The Task Force is convinced that dedicated instruction on ethics and professionalism, beginning in law school, is essential. It should address both the broad principles of professionalism and the ethical issues with which lawyers must contend throughout their careers, including conflicts of interest, solicitor-client confidentiality and the lawyer’s relationship with the administration of justice…Ethics and professionalism lie at the core of the profession. The profession is both praised for adherence to ethical codes of conduct and vilified for egregious failures…In the Task Force’s view, the earlier in a lawyer’s education that inculcation in ethics and professionalism begins, the better. The Task Force believes that more, not less, should be done in this area and that legal educators and law societies together should be identifying ways to ensure that law students, applicants for admission and lawyers engage in focused and frequent discussion of the issues.[16]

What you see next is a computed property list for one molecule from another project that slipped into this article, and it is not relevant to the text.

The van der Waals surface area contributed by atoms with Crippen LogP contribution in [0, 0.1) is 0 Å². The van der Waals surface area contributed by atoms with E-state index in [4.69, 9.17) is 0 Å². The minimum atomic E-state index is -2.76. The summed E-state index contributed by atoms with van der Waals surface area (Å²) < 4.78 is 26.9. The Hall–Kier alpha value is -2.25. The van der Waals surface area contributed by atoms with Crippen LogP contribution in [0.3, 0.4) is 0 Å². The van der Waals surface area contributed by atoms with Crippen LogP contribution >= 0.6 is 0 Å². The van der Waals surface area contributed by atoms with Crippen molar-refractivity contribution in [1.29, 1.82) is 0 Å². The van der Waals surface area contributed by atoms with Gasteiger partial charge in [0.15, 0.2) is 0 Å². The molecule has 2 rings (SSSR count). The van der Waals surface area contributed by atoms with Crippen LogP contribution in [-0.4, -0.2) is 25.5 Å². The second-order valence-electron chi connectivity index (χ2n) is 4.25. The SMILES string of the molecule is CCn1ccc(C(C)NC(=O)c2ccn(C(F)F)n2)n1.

Upon acceptance of the Task Force report by Canadian law societies, the Federation struck a Common Law Degree Implementation Committee. Its Final Report, submitted in August 2011, proposes a path for moving ahead on the Task Force’s recommendations. It suggests that

Ethics and professionalism instruction be interpreted to allow for both single stand-alone courses and demonstrable courses of study that could be delivered within a single course or over multiple years in courses that also address other topics. (Recommendation 3)

By 2015, anyone seeking entry to law society admission programs be required to have taken at least 24 hours of study in the area of ethics and professionalism. (Recommendation 4)[17]